Review: Blake Shelton eclipsed by his wife Gwen Stefani at the very country TC Summer Jam

After more diverse releases in its first two years, Twin Cities Summer Jam shifted to an almost all-male, all-country lineup for its third annual at Canterbury Park in Shakopee last weekend.

How ironic, then, that the person who ended up stealing the show at three day festival this year was a female rocker.

Gwen Stefani trotted halfway through her husband Blake Shelton’s headliner on Saturday night, and finally it felt like the gig was off to the races. Many of the 15,000 fans reacted as if they had won the Pick Six bet at the racecourse which again hosted the ambitious music festival.

The former No Doubt singer and Shelton’s “The Voice” co-star stepped out to the tune of her former band’s 1995 hit “Don’t Speak.” She stuck around for two of her recent romantic duets with Shelton, “Nobody But You” and “Happy Anywhere.”

The title of that last song certainly rang true given that the Californian singer had hit a horse trail in Shakopee, Minn., to be with Shelton on Saturday.

“You’re welcome, Minnesota,” her husband said after she left the stage, then deadpan self-mockery, “Now comes the part of the show where Gwen finished and I’m still here.”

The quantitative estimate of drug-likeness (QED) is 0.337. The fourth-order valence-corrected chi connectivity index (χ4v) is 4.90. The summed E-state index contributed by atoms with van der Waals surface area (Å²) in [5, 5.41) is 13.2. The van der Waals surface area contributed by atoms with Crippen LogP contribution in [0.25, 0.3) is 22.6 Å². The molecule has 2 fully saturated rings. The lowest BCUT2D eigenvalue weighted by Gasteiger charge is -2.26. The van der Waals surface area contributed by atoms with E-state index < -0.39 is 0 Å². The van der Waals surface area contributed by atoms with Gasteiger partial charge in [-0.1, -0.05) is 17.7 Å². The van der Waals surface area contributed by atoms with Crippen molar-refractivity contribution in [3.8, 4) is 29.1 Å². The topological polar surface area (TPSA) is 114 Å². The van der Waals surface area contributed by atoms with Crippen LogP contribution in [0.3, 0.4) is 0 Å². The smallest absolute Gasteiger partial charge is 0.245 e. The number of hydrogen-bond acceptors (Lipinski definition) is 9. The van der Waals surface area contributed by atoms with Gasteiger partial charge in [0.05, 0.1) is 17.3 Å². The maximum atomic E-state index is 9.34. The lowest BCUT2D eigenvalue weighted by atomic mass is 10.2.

Things didn’t exactly stop, but attendees who left after that to avoid traffic – made worse by road construction near Canterbury – certainly saw the best times. Shelton was also joined by his opener and pal Trace Adkins for two songs earlier in the set, although they each took hits when the other wasn’t on stage.

“The reason I drove all the way here to play is because I thought you deserved way better than Trace Adkins,” Shelton said. Adkins, meanwhile, called the headliner “Ol’ Stupid”; a name Shelton didn’t exactly disown with a few Saturday song selections (“Honey Bee” and “Boys’ Round Here”).

Due to stormy mid-afternoon weather, classic Southern rockers 38 Special — the third best-known band on Saturday’s lineup (at least for those over 58) — didn’t could occur. It made the day a twang fest, with Kentucky singer Elvie Shane outside and inside a teddy bear rounding out the main stage, while local cover band Mason Dixon Line impressively hammered hammered anthems such as “Drink in Ma Main” on the small stage.

The weather turned golden on Saturday night, but it looked like TC Summer Jam organizers were still waiting for the clouds to part after the COVID-19 pandemic stalled their 2019 plans to become the biggest show ever. the city in 2020 and 2021.

Friday’s lineup with new country star Kane Brown drew a smaller crowd of around 12,500, and only around 4,500 watched Thursday’s headlining metal tribute Hairball.

The festival still lacked non-musical entertainment (only one cornhole game at a country festival?!) and in the concessions department (not much variety or local flavor in food or alcohol). The stage, sound, and video are perhaps the only attributes of Summer Jam that are top notch.

Toya J. Bell